Innate Immunity to Pulmonary Infection (Novartis Foundation Symposia) Hardcover – January 16, 2007
by Derek J. Chadwick (Editor), Jamie A. Goode (Editor)
Lung infection is a major cause of morbidity and death in developing, as well as developed, countries. Whereas TB is receiving increasing attention, other aspects of lung infection, many treatable or preventable, are relatively neglected.
The subject of innate immunity has moved towards the centre of immunology and is key to the pathogenesis of infectious diseases and vaccination strategies. While much has been learnt about cellular and molecular mechanisms of innate resistance to infection, this has led to little application to human diseases.
The lung is a key target for environmental pathogens, as well as for opportunistic infection, and could be a fertile source of cells and clinical/pathological materials to investigate disease in a genetically varied population. Both genetic and environmental factors that determine the outcome of infection (e.g. latency of TB, blood stream invasion from local infection, local target tissue damage) are still poorly understood.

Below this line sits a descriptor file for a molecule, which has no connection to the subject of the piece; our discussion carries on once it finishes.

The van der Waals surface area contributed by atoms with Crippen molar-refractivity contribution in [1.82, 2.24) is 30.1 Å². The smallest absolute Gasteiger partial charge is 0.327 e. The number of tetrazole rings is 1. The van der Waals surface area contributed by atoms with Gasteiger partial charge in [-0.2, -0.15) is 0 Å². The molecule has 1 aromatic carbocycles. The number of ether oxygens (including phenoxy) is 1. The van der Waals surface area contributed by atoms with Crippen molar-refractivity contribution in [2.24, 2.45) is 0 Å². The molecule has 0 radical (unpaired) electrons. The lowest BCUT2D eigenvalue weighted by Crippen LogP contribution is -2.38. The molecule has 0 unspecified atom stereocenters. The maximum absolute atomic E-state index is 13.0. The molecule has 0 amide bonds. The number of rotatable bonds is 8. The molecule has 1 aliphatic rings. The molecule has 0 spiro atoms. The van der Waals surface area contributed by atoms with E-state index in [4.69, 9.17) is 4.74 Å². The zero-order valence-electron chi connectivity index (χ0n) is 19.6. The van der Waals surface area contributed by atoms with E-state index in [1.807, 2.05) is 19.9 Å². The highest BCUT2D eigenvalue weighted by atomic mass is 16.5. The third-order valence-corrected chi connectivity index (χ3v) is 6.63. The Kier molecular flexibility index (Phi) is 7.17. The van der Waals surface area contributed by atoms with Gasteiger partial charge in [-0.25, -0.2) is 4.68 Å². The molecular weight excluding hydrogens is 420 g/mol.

This book features contributions from some of the world’s leading scientists and clinicians working on diverse aspects of innate immunity and lung diseases. The unique discussion sections review the state of the field and provide new insights into the key problems in this important, emerging research area. The book provides fascinating reading for immunologists and respiratory physiologists.